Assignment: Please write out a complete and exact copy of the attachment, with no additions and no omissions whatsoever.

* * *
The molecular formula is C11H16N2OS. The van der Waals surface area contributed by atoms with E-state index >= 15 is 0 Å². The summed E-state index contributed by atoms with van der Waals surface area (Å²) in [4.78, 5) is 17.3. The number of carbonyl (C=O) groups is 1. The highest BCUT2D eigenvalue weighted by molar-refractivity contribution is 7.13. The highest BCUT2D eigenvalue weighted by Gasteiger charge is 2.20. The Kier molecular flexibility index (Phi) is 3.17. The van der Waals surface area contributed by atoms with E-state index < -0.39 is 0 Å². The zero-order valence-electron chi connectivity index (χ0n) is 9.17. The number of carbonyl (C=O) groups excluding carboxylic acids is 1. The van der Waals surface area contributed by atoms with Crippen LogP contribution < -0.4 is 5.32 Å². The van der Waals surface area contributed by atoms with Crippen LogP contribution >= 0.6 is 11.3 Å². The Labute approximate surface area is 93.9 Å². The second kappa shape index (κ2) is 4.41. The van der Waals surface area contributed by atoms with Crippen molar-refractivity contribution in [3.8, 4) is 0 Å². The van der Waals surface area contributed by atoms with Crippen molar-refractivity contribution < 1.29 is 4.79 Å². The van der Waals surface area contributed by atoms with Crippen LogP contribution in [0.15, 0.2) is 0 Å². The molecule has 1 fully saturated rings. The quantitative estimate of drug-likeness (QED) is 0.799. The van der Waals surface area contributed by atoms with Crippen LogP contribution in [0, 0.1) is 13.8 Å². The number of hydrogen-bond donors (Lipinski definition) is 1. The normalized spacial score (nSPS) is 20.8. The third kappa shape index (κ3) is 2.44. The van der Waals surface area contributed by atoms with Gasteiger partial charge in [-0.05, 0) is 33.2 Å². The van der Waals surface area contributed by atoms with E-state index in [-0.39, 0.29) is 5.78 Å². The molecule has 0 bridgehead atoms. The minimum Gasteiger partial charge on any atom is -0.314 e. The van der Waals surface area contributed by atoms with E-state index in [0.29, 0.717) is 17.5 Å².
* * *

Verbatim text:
The molecular formula is C11H16N2OS. The van der Waals surface area contributed by atoms with E-state index >= 15 is 0 Å². The summed E-state index contributed by atoms with van der Waals surface area (Å²) in [4.78, 5) is 17.3. The number of carbonyl (C=O) groups is 1. The highest BCUT2D eigenvalue weighted by molar-refractivity contribution is 7.13. The highest BCUT2D eigenvalue weighted by Gasteiger charge is 2.20. The Kier molecular flexibility index (Phi) is 3.17. The van der Waals surface area contributed by atoms with E-state index < -0.39 is 0 Å². The zero-order valence-electron chi connectivity index (χ0n) is 9.17. The number of carbonyl (C=O) groups excluding carboxylic acids is 1. The van der Waals surface area contributed by atoms with Crippen LogP contribution < -0.4 is 5.32 Å². The van der Waals surface area contributed by atoms with Crippen LogP contribution >= 0.6 is 11.3 Å². The Labute approximate surface area is 93.9 Å². The second kappa shape index (κ2) is 4.41. The van der Waals surface area contributed by atoms with Crippen molar-refractivity contribution in [3.8, 4) is 0 Å². The van der Waals surface area contributed by atoms with Crippen molar-refractivity contribution < 1.29 is 4.79 Å². The van der Waals surface area contributed by atoms with Crippen LogP contribution in [0.15, 0.2) is 0 Å². The molecule has 1 fully saturated rings. The quantitative estimate of drug-likeness (QED) is 0.799. The van der Waals surface area contributed by atoms with Crippen LogP contribution in [0, 0.1) is 13.8 Å². The number of hydrogen-bond donors (Lipinski definition) is 1. The normalized spacial score (nSPS) is 20.8. The third kappa shape index (κ3) is 2.44. The van der Waals surface area contributed by atoms with Gasteiger partial charge in [-0.05, 0) is 33.2 Å². The van der Waals surface area contributed by atoms with E-state index in [-0.39, 0.29) is 5.78 Å². The molecule has 0 bridgehead atoms. The minimum Gasteiger partial charge on any atom is -0.314 e. The van der Waals surface area contributed by atoms with E-state index in [0.29, 0.717) is 17.5 Å².